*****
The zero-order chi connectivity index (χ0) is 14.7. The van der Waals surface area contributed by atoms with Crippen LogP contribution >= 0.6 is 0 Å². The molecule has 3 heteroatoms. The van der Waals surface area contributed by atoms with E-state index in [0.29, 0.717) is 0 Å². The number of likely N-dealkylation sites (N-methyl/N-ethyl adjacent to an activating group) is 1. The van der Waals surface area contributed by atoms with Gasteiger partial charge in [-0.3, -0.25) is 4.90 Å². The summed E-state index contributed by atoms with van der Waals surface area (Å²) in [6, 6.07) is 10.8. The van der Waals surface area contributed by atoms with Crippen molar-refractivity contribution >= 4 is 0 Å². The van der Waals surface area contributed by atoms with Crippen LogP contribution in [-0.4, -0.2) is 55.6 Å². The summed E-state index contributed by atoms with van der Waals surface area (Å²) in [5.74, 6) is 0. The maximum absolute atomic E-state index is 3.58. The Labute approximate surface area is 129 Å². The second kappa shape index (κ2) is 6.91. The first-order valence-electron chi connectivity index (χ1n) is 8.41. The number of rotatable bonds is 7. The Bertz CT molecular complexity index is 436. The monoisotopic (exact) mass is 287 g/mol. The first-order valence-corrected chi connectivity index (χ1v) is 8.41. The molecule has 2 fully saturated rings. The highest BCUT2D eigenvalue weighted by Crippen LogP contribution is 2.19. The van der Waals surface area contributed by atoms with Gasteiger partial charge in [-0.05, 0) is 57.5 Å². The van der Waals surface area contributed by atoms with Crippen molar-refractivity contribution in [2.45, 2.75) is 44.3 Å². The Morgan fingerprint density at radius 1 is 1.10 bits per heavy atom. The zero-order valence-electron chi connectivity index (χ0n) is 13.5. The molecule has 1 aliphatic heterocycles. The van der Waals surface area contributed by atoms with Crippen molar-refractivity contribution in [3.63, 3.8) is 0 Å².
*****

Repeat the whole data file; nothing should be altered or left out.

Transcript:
The zero-order chi connectivity index (χ0) is 14.7. The van der Waals surface area contributed by atoms with Crippen LogP contribution >= 0.6 is 0 Å². The molecule has 3 heteroatoms. The van der Waals surface area contributed by atoms with E-state index in [0.29, 0.717) is 0 Å². The number of likely N-dealkylation sites (N-methyl/N-ethyl adjacent to an activating group) is 1. The van der Waals surface area contributed by atoms with Gasteiger partial charge in [-0.3, -0.25) is 4.90 Å². The summed E-state index contributed by atoms with van der Waals surface area (Å²) in [6, 6.07) is 10.8. The van der Waals surface area contributed by atoms with Crippen molar-refractivity contribution >= 4 is 0 Å². The van der Waals surface area contributed by atoms with Crippen LogP contribution in [-0.4, -0.2) is 55.6 Å². The summed E-state index contributed by atoms with van der Waals surface area (Å²) in [5.74, 6) is 0. The maximum absolute atomic E-state index is 3.58. The Labute approximate surface area is 129 Å². The second kappa shape index (κ2) is 6.91. The first-order valence-electron chi connectivity index (χ1n) is 8.41. The number of rotatable bonds is 7. The Bertz CT molecular complexity index is 436. The monoisotopic (exact) mass is 287 g/mol. The first-order valence-corrected chi connectivity index (χ1v) is 8.41. The molecule has 2 fully saturated rings. The highest BCUT2D eigenvalue weighted by Crippen LogP contribution is 2.19. The van der Waals surface area contributed by atoms with Gasteiger partial charge in [-0.05, 0) is 57.5 Å². The van der Waals surface area contributed by atoms with Crippen molar-refractivity contribution in [2.45, 2.75) is 44.3 Å². The Morgan fingerprint density at radius 1 is 1.10 bits per heavy atom. The zero-order valence-electron chi connectivity index (χ0n) is 13.5. The molecule has 1 aliphatic heterocycles. The van der Waals surface area contributed by atoms with Crippen molar-refractivity contribution in [3.63, 3.8) is 0 Å².